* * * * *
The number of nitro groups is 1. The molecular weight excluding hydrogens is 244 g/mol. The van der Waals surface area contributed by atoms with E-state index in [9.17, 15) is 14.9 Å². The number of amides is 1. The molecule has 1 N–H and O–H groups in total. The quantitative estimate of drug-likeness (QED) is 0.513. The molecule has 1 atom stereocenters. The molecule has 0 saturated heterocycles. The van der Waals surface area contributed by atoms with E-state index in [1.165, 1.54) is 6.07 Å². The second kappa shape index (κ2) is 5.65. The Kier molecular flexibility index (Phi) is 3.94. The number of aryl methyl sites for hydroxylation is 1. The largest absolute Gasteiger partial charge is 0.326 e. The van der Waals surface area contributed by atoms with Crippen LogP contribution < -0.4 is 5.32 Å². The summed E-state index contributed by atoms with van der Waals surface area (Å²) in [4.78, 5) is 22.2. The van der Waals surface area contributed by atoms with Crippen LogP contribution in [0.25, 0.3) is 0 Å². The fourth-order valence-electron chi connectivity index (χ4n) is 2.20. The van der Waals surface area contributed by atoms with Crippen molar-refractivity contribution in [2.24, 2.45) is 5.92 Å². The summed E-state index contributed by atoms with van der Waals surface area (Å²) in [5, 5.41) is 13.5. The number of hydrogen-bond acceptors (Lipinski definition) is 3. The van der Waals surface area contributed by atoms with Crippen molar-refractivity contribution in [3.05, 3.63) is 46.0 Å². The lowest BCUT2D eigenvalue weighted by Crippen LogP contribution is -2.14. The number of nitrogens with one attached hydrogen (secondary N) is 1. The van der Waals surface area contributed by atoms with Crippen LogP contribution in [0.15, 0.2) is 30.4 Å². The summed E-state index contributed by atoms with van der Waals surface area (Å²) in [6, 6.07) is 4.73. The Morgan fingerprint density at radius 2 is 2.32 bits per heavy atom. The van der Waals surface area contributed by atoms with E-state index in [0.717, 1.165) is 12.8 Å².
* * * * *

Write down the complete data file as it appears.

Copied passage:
The number of nitro groups is 1. The molecular weight excluding hydrogens is 244 g/mol. The van der Waals surface area contributed by atoms with E-state index in [9.17, 15) is 14.9 Å². The number of amides is 1. The molecule has 1 N–H and O–H groups in total. The quantitative estimate of drug-likeness (QED) is 0.513. The molecule has 1 atom stereocenters. The molecule has 0 saturated heterocycles. The van der Waals surface area contributed by atoms with E-state index in [1.165, 1.54) is 6.07 Å². The second kappa shape index (κ2) is 5.65. The Kier molecular flexibility index (Phi) is 3.94. The number of aryl methyl sites for hydroxylation is 1. The largest absolute Gasteiger partial charge is 0.326 e. The van der Waals surface area contributed by atoms with Crippen LogP contribution < -0.4 is 5.32 Å². The summed E-state index contributed by atoms with van der Waals surface area (Å²) in [4.78, 5) is 22.2. The van der Waals surface area contributed by atoms with Crippen LogP contribution in [0.25, 0.3) is 0 Å². The fourth-order valence-electron chi connectivity index (χ4n) is 2.20. The van der Waals surface area contributed by atoms with Crippen molar-refractivity contribution in [2.24, 2.45) is 5.92 Å². The summed E-state index contributed by atoms with van der Waals surface area (Å²) in [5, 5.41) is 13.5. The number of hydrogen-bond acceptors (Lipinski definition) is 3. The van der Waals surface area contributed by atoms with Crippen molar-refractivity contribution in [3.05, 3.63) is 46.0 Å². The lowest BCUT2D eigenvalue weighted by Crippen LogP contribution is -2.14. The number of nitrogens with one attached hydrogen (secondary N) is 1. The van der Waals surface area contributed by atoms with Crippen LogP contribution in [0.15, 0.2) is 30.4 Å². The summed E-state index contributed by atoms with van der Waals surface area (Å²) in [6, 6.07) is 4.73. The Morgan fingerprint density at radius 2 is 2.32 bits per heavy atom. The van der Waals surface area contributed by atoms with E-state index in [0.717, 1.165) is 12.8 Å².